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VOICES: Dr. Roger Landry, President, Masterpiece

This article is sponsored by Masterpiece. In this Voices interview, Senior Housing News sits down with Masterpiece President Dr. Roger Landry to learn more about their goal of healthy longevity for all, how the industry can improve its sales and marketing messaging and why Landry’s experience as a military physician was foundational for his work in senior living.

Senior Housing News: Dr. Landry, what are the stops in your career journey that you draw from most in your current role?

Roger Landry: Well, they’re probably a whole lot different than most people in this field. I was a career military physician before I made the move to focus on healthy aging. My job was to keep aviators flying and performing at their best. Since they were basically healthy, this was preventive medicine. I was drawn to the idea of keeping people healthy rather than just responding to disease.

I also have a degree in public health from Harvard, and that year was probably my best year of education because it opened my eyes to the idea of keeping populations healthy rather than just individuals. By “population,” that could mean a community, a town, a country or all humans. The tools and principles I learned are enormously valuable in approaching the health and quality of life of older adults.

The last one was writing “Live Long, Die Short.” To write that book, I had to drill down very deeply in my research to show the reader what it takes to experience a highly functional life for as long as possible.

Tell us about Masterpiece. What is the company’s mission?

Landry: We’re committed to cultivating growth, resilience and purposeful longevity in older adults. We’ve been at it for a couple decades now, using a holistic lifestyle, data-driven approach which has evolved significantly since we first developed it. To my knowledge, it was the first of its kind and launched just several years after the MacArthur Study on Aging showed us that lifestyle is the major determinant of healthy aging.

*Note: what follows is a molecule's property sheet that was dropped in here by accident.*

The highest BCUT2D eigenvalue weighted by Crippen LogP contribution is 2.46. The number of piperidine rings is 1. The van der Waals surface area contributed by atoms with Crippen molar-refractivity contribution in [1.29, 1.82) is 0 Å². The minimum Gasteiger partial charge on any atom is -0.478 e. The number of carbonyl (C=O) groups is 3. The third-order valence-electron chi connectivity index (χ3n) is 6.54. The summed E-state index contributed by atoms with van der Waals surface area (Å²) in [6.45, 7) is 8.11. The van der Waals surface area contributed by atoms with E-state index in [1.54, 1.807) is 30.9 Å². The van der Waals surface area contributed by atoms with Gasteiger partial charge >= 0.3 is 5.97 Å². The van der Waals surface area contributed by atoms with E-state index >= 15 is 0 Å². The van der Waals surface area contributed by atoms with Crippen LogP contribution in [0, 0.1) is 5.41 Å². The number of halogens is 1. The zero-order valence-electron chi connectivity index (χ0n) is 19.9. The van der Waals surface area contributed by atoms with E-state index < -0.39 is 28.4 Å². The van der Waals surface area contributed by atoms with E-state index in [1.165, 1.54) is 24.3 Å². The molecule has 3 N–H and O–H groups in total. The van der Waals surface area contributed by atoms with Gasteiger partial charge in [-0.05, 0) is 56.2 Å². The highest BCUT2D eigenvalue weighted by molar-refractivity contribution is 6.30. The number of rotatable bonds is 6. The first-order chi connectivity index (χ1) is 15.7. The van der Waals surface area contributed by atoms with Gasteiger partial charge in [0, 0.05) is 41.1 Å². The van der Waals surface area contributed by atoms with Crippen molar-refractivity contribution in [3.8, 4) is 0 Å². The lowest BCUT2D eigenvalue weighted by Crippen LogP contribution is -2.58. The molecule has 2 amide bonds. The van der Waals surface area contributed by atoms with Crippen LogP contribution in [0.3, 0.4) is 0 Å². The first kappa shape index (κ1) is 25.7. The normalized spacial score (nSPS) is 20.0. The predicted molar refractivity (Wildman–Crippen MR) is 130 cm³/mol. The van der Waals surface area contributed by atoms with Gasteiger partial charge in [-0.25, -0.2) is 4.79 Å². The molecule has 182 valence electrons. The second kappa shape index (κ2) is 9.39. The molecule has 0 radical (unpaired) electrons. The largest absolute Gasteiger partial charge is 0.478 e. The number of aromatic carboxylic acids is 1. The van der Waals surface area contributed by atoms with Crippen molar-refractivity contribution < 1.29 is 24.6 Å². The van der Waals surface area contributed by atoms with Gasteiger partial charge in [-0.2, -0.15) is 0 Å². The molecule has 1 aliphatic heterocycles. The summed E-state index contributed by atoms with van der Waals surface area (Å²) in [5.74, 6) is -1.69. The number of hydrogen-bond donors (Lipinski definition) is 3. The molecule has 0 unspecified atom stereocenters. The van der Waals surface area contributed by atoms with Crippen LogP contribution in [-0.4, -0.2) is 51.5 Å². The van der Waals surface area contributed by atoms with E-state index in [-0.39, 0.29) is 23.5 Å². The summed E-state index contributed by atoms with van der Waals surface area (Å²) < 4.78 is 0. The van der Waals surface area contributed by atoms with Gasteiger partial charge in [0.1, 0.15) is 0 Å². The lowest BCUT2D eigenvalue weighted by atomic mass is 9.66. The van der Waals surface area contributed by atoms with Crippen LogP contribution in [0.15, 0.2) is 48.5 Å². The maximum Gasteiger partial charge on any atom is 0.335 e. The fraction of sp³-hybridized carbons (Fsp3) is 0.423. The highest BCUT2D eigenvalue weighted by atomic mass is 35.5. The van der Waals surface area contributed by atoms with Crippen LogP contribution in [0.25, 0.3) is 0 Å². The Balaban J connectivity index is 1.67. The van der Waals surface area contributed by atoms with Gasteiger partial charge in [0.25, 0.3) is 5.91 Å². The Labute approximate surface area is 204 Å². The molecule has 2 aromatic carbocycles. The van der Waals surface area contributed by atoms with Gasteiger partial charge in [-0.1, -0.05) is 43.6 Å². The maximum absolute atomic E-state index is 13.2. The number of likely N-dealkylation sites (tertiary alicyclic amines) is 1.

We were able to get out in front early because my brother had actually been with the MacArthur Foundation, and was able to get some sound advice from board member Jonas Salk — of polio vaccine fame — and then enlist some of the actual study members to advise us. That advice recommended we start with senior living, so we now have a vast amount of experience with over 100 senior living communities and some 40,000-plus lives. That experience has yielded over five million data points which has guided our refinement and evolution of the Masterpiece approach to healthy longevity.

Basically, our approach is a data-driven, content-rich, customized approach to lifestyle enrichment resulting in a much higher likelihood of healthy longevity.

A key term for Masterpiece is “supported autonomy.” How do you define that and why is it important?

Landry: I would define it as a personalized approach to healthy longevity, with the resident in the driver’s seat while the community supports as necessary. These new older adults who are already in the sales centers, want to chart their own course to a better aging experience but, of course, need some assistance, such as knowledge of what’s possible, tools to evaluate and track their lifestyle risks, content matched to where they are right now and some coaching. Actually, what they want is what we all want, isn’t it?

If indeed we’re going to attract these new older adults, it’s important that they know they’re in charge and not merely getting a cruise ship approach, i.e given a menu of activities to choose from and hope for the best. Masterpiece’s supported autonomy process is very personal. Technology is there to support them, as are a wide array of content and resources matched to their needs and preferences.

What are Masterpiece’s six areas of focus for senior housing, and how do they work together?

Landry: The six areas of focus are all lifestyle related. We’re able to evaluate and track physical health, intellectual vitality, social engagement and peace and fulfillment, which are related to meaning and purpose. Additionally, we know that the personal attributes — mindset, learning style and feeling of self-efficacy — are critical to the process of lifestyle enrichment. Lastly, we address movement and motion and the individual’s ability to navigate her environment.

These six areas of focus — physical health, intellectual vitality, social engagement, peace and fulfillment, personal attributes, movement and motion — give residents a snapshot of where they are with their lifestyle and provide all of us with data that I believe is extremely important, not only to the individual but also to the community. Healthy longevity is the result of a comprehensive and deliberate process. There are no shortcuts.

The preferences of older adults are evolving in terms of where and how they wish to live. What are the top areas of those preferences?

Landry: When I get that question — “What does the new older adult want?” — my answer is frequently, what would you want? It doesn’t matter what age you are, because the new older adult is savvy about what’s going on, what’s possible, what’s out there and how to best achieve it.

They value experience which allows them to grow and be engaged in life. They want to be fully functional for as long as possible: a healthy longevity. They want social engagement and, in fact, most want that to be multi-generational — a community within a community, if you like.